Small cities play growing role in film market

Updated: 2013-06-11 08:36

By Huang Ying (China Daily)

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 Small cities play growing role in film market

Moviegoers line up to purchase tickets at a theater in Wuhan, Hubei province. China accounted for 8 percent of the global film market with annual box-office receipts of $2.7 billion last year, according to figures from the Motion Picture Association of America. Provided to China Daily

Small cities play growing role in film market

1,000 digital movie theaters with 3,000 screens in county-level sites

Movie ticket sales have gone crazy in the city of Panjin.

Compared with two years ago, in one of the fourth-tier city's "cineplexes" there are now nearly as many tickets being sold in a month as there were in a whole year.

Annual box-office revenues in the city - in the southwest of Northeast China's Liaoning province - surged to 25.6 million yuan ($4.17 million) in 2012 from 2.65 million yuan the year earlier, a year-on-year growth of 867 percent, according to statistics from EntGroup Consulting, a Beijing-based entertainment industry consultancy.

In April alone, the city's CJ CGV cineplex, owned by a South Korean theater operator, sold two million yuan's worth of tickets to 50,000 customers, said Guo Jinsheng, the manager of the theater, which opened in January.

"And that performance is growing month-on-month," added Guo.

Panjin is now one of the fastest-growing third- and fourth-tier cities in terms of box-office receipts, and others cities enjoying similar growth include Langfang in Hebei province, and Yueyang in Hunan province.

Ticket sales are also gaining momentum in small cities in a country that is now the world's second-largest film market.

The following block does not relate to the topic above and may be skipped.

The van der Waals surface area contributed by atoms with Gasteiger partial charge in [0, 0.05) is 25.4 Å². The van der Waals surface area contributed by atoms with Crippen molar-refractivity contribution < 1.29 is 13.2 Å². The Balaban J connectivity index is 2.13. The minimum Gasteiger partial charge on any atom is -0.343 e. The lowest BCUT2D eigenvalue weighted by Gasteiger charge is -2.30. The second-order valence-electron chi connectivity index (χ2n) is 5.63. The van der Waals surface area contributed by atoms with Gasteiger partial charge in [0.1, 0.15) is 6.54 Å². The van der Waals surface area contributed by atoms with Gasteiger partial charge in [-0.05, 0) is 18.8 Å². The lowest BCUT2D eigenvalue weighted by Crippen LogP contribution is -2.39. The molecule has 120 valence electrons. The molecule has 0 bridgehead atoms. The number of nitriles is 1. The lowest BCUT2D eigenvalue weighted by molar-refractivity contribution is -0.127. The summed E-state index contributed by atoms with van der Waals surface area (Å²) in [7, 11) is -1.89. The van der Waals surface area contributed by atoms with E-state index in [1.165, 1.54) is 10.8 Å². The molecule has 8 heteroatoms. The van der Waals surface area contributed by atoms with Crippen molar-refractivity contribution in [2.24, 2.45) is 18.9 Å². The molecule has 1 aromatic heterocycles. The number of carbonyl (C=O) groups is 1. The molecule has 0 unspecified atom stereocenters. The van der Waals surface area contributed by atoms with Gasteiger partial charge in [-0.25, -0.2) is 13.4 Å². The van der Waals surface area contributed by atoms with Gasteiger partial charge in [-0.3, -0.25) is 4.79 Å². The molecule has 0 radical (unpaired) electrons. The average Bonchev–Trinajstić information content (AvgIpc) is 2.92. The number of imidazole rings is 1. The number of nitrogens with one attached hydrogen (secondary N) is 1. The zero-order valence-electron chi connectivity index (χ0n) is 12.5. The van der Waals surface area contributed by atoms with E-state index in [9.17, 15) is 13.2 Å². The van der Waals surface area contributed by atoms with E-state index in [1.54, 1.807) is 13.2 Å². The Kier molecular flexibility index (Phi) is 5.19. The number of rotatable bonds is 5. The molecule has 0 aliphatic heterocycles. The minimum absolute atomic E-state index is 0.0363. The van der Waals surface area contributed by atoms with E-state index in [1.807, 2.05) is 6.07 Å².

After the United States, China accounted for 8 percent of the global film market with annual box-office receipts of $2.7 billion last year, according to figures released in March by the Motion Picture Association of America.

By May 12, China's total box-office revenues for the year exceeded 8.1 billion yuan, up 39 percent year-on-year, according to official statistics from the film bureau under a new administration formed in March, which falls under the auspices of the State Administration of Radio, Film and Television, and the State Press and Publication Administration.

Domestic movies accounted for 63 percent of that, against 34 percent during the same period last year.

Small and medium-sized cities were the major driving forces of the domestic movie industry, and represent a massive potential growth market, said Mao Yu, deputy director of the film bureau, in an interview with People's Daily newspaper.

"Our customers in third- and fourth-tier cities tend to prefer domestic films to imported ones," added Yi Libin, marketing director at CJ CGV China.

According to a survey by EntGroup Consulting in 2012, 284 third- and fourth-tier cities accounted for 34 percent of the country's total ticket sales, while seven first-tier cities accounted for 37 percent of sales.

The company expects that 34 percent to rise to 42 percent by the end of 2015, given the gradual saturation of the cinema market in first- and second-tier cities.

The number of screens in fourth-tier cities first overtook those in first-tier cities in 2011, according to EntGroup.

As the number of screens and theaters continue to increase in third- and fourth-tier cities, Shen Zheyan, a cultural industry researcher with the Shenzhen-based CIC Industry Research Center, expects their share of the national market to continue rising, as incomes rise and more people move into cities.